Europe’s fiscal outlook appears in some ways worse today than in March 2012, potentially raising the prospect of financial shocks and higher credit default risks.
An analysis of recent search volume shows that Brexit may affect assets related to longer-term economic effects more than assets tied to monetary policy.
Applying a natural language processing algo to Fed meeting minutes shows a sharp post-crisis rise in the amount of time the Fed spent discussing financial markets.
Seemingly subtle differences in the precise definition and construction of a risk factor can create meaningful divergences in its performance.
Greece again finds itself on an economic precipice, with CDS spreads nearing a level on par with last summer’s crisis. A look at potential short- and long-term consequences.
Recent labor, productivity, and population growth data suggest that the US may struggle to return to its pre-Great Recession annual GDP growth rate of 3% or higher.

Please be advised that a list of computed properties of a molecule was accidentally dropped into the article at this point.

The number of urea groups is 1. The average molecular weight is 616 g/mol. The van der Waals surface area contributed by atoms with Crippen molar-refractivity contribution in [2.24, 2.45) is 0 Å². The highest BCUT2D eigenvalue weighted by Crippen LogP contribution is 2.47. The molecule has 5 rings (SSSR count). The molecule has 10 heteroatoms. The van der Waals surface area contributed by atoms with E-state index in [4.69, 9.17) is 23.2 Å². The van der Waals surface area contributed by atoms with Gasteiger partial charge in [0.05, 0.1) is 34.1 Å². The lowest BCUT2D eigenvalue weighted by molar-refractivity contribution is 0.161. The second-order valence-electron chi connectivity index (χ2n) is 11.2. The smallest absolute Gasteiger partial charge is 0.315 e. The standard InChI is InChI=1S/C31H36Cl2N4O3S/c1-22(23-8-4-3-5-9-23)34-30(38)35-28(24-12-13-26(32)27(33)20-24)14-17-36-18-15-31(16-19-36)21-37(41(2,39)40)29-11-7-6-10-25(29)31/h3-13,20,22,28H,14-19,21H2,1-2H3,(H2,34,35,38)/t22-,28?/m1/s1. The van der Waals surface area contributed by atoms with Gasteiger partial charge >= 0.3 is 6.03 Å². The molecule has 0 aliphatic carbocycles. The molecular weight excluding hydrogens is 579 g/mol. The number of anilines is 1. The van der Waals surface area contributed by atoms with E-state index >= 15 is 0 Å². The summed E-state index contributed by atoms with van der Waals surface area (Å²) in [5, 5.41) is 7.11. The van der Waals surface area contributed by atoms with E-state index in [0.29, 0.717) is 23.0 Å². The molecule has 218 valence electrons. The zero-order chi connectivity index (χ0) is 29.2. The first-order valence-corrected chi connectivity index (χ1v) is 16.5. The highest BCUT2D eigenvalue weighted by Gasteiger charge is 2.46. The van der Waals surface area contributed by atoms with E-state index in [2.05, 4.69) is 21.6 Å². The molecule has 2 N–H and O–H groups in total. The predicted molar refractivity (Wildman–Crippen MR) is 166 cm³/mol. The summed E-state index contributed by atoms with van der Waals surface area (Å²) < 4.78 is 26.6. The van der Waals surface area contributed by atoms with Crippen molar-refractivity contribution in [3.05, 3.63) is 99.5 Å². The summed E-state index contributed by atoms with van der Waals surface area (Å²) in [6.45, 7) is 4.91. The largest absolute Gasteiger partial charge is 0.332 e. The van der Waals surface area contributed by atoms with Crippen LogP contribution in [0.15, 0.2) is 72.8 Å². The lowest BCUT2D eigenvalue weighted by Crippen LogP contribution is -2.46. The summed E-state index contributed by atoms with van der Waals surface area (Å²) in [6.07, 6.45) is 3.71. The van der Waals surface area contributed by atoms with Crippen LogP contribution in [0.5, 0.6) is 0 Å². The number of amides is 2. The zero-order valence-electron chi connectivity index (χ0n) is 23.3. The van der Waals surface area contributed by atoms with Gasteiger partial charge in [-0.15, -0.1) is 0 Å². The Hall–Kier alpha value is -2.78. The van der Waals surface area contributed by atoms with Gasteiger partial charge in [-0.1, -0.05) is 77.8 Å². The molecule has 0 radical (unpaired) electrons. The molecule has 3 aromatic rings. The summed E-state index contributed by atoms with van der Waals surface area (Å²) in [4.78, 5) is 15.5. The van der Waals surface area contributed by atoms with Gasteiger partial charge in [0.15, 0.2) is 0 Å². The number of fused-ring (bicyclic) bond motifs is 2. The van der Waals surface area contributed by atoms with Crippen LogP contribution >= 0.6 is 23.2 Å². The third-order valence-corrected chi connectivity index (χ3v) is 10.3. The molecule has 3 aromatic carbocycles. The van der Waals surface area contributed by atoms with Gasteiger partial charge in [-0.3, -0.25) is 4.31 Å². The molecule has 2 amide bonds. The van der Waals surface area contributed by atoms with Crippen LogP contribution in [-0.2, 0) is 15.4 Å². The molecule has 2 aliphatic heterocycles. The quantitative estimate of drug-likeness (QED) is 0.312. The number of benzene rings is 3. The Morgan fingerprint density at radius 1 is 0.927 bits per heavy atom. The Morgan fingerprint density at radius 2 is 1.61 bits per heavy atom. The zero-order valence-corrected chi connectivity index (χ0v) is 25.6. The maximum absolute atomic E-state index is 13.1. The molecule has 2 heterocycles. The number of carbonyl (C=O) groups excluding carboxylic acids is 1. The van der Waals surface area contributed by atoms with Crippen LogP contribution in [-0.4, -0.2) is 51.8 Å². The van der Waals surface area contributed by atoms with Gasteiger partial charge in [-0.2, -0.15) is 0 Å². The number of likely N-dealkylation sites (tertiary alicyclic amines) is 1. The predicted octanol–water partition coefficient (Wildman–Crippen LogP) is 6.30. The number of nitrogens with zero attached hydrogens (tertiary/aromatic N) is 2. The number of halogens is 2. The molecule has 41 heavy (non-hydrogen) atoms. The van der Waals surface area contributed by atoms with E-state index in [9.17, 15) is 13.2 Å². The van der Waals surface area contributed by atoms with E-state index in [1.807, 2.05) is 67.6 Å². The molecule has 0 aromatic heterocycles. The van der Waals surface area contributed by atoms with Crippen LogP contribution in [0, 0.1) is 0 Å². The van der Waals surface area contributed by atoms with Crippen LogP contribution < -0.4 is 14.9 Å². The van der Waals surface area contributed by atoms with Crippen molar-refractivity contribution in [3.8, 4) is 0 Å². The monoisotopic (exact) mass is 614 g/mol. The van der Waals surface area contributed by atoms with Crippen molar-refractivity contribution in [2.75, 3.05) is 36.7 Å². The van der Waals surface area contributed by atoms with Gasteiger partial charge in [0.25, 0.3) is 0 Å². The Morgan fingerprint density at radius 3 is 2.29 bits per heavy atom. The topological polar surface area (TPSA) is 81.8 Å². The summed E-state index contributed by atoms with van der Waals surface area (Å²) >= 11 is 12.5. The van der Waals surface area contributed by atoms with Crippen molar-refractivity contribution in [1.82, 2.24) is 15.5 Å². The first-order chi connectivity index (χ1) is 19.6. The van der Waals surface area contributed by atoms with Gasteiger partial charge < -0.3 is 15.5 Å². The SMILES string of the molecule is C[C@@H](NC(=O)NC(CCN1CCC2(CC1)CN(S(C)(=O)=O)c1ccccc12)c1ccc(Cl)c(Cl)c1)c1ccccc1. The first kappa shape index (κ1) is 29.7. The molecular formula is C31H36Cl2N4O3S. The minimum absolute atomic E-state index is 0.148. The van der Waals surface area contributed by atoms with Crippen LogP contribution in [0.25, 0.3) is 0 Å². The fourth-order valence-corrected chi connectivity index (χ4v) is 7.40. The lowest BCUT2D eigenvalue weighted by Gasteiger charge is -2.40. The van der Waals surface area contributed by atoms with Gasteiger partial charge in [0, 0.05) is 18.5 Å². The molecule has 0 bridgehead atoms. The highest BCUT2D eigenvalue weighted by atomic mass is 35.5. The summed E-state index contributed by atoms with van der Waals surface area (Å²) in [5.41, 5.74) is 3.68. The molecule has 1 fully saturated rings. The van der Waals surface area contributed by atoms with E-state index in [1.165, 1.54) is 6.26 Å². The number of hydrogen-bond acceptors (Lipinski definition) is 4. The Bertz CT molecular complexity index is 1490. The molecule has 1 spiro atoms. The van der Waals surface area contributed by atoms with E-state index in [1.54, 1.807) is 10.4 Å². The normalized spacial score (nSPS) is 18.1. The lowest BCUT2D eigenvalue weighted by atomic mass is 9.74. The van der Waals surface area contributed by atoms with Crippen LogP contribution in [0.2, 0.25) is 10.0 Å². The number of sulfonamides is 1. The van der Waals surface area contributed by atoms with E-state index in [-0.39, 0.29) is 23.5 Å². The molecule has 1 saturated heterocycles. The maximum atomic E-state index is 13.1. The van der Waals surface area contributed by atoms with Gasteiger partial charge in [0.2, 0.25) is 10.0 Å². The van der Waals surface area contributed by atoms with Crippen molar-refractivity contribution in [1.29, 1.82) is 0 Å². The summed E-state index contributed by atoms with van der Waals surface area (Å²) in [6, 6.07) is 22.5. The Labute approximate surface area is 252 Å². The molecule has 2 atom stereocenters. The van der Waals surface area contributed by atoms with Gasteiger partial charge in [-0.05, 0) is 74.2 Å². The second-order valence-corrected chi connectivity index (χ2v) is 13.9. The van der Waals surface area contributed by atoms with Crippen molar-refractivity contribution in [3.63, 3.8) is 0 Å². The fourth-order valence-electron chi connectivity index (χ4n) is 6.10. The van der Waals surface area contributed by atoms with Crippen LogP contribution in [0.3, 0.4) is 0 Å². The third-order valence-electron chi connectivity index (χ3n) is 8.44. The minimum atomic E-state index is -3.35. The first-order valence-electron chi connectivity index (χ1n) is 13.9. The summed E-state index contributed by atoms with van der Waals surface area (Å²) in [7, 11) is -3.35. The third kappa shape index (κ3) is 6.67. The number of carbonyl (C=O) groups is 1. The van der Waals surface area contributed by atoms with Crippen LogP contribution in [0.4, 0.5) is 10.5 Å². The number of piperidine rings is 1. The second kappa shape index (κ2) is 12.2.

Respondents to a Two Sigma poll of sell-side professionals ranked a China hard-landing as their top concern, but they see a market liquidity event as the most immediate threat.
The Fed expects to hike interest rates four times (by 25bps each) during 2016, while the market projects only two hikes. One side has to give.
A form of portfolio insurance has grown more expensive recently. Multiple potential causes exist, from regulatory changes to fears about the global outlook.
The statistical relationship between US wages and consumer prices has broken down since 2008, potentially heralding greater uncertainty for Fed watchers.